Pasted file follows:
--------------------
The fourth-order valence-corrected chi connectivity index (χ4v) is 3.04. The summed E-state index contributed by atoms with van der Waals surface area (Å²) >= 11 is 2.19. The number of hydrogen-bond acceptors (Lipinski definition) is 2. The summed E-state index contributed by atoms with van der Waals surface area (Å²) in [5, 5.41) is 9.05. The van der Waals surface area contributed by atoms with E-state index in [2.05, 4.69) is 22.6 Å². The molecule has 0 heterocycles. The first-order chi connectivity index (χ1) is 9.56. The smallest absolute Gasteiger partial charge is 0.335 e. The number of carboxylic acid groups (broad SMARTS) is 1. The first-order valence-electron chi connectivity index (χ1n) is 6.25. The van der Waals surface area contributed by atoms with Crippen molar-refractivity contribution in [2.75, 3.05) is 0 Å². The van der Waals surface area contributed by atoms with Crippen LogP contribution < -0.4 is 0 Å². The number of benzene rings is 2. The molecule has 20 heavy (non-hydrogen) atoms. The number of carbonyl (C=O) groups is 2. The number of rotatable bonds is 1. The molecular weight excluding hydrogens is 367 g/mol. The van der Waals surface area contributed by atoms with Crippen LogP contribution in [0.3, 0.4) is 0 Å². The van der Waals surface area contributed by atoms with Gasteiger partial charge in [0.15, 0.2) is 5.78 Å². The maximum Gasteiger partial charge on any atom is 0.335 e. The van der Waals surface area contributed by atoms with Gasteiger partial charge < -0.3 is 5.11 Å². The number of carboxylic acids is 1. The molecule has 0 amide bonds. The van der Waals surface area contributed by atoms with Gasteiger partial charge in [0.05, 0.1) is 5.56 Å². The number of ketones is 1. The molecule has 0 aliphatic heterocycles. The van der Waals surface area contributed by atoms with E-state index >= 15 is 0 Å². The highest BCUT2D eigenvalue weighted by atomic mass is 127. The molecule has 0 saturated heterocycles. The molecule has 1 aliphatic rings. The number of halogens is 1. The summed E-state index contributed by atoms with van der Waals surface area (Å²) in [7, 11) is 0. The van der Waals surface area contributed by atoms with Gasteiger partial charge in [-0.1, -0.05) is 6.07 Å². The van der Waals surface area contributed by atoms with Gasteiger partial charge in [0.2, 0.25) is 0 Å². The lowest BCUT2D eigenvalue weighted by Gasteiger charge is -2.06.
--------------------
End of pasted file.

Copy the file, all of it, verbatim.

The fourth-order valence-corrected chi connectivity index (χ4v) is 3.04. The summed E-state index contributed by atoms with van der Waals surface area (Å²) >= 11 is 2.19. The number of hydrogen-bond acceptors (Lipinski definition) is 2. The summed E-state index contributed by atoms with van der Waals surface area (Å²) in [5, 5.41) is 9.05. The van der Waals surface area contributed by atoms with E-state index in [2.05, 4.69) is 22.6 Å². The molecule has 0 heterocycles. The first-order chi connectivity index (χ1) is 9.56. The smallest absolute Gasteiger partial charge is 0.335 e. The number of carboxylic acid groups (broad SMARTS) is 1. The first-order valence-electron chi connectivity index (χ1n) is 6.25. The van der Waals surface area contributed by atoms with Crippen molar-refractivity contribution in [2.75, 3.05) is 0 Å². The van der Waals surface area contributed by atoms with Crippen LogP contribution < -0.4 is 0 Å². The number of benzene rings is 2. The molecule has 20 heavy (non-hydrogen) atoms. The number of carbonyl (C=O) groups is 2. The number of rotatable bonds is 1. The molecular weight excluding hydrogens is 367 g/mol. The van der Waals surface area contributed by atoms with Crippen LogP contribution in [0.3, 0.4) is 0 Å². The van der Waals surface area contributed by atoms with Gasteiger partial charge in [0.15, 0.2) is 5.78 Å². The maximum Gasteiger partial charge on any atom is 0.335 e. The van der Waals surface area contributed by atoms with Gasteiger partial charge < -0.3 is 5.11 Å². The number of carboxylic acids is 1. The molecule has 0 amide bonds. The van der Waals surface area contributed by atoms with Gasteiger partial charge in [0.05, 0.1) is 5.56 Å². The number of ketones is 1. The molecule has 0 aliphatic heterocycles. The van der Waals surface area contributed by atoms with E-state index >= 15 is 0 Å². The highest BCUT2D eigenvalue weighted by atomic mass is 127. The molecule has 0 saturated heterocycles. The molecule has 1 aliphatic rings. The number of halogens is 1. The summed E-state index contributed by atoms with van der Waals surface area (Å²) in [7, 11) is 0. The van der Waals surface area contributed by atoms with Gasteiger partial charge in [-0.1, -0.05) is 6.07 Å². The van der Waals surface area contributed by atoms with Gasteiger partial charge in [0.2, 0.25) is 0 Å². The lowest BCUT2D eigenvalue weighted by Gasteiger charge is -2.06.